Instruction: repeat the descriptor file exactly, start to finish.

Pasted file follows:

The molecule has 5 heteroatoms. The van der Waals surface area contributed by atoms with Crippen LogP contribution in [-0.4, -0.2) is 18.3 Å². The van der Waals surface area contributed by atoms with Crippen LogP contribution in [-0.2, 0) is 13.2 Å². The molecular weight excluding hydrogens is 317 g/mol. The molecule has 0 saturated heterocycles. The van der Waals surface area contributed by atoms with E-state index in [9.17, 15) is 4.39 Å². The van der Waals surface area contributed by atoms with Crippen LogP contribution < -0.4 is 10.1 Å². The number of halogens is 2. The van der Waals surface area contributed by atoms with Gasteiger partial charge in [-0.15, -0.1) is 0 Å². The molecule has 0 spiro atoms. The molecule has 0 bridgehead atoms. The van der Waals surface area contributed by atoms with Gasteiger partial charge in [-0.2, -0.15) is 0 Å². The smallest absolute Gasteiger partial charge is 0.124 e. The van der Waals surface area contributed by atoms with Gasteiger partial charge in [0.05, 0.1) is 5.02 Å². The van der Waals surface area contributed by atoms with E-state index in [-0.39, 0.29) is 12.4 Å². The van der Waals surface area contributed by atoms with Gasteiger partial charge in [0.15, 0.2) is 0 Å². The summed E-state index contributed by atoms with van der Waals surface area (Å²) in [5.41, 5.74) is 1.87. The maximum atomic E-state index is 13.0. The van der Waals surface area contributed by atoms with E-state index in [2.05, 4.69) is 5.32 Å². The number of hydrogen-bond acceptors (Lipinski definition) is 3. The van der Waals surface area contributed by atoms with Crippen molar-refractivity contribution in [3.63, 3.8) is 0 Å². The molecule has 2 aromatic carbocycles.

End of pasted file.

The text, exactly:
The molecule has 5 heteroatoms. The van der Waals surface area contributed by atoms with Crippen LogP contribution in [-0.4, -0.2) is 18.3 Å². The van der Waals surface area contributed by atoms with Crippen LogP contribution in [-0.2, 0) is 13.2 Å². The molecular weight excluding hydrogens is 317 g/mol. The molecule has 0 saturated heterocycles. The van der Waals surface area contributed by atoms with E-state index in [9.17, 15) is 4.39 Å². The van der Waals surface area contributed by atoms with Crippen LogP contribution < -0.4 is 10.1 Å². The number of halogens is 2. The van der Waals surface area contributed by atoms with Gasteiger partial charge in [-0.15, -0.1) is 0 Å². The molecule has 0 spiro atoms. The molecule has 0 bridgehead atoms. The van der Waals surface area contributed by atoms with Gasteiger partial charge in [-0.2, -0.15) is 0 Å². The smallest absolute Gasteiger partial charge is 0.124 e. The van der Waals surface area contributed by atoms with Gasteiger partial charge in [0.05, 0.1) is 5.02 Å². The van der Waals surface area contributed by atoms with E-state index in [-0.39, 0.29) is 12.4 Å². The van der Waals surface area contributed by atoms with Gasteiger partial charge in [0.15, 0.2) is 0 Å². The summed E-state index contributed by atoms with van der Waals surface area (Å²) in [5.41, 5.74) is 1.87. The maximum atomic E-state index is 13.0. The van der Waals surface area contributed by atoms with E-state index in [2.05, 4.69) is 5.32 Å². The number of hydrogen-bond acceptors (Lipinski definition) is 3. The van der Waals surface area contributed by atoms with Crippen molar-refractivity contribution in [3.63, 3.8) is 0 Å². The molecule has 2 aromatic carbocycles.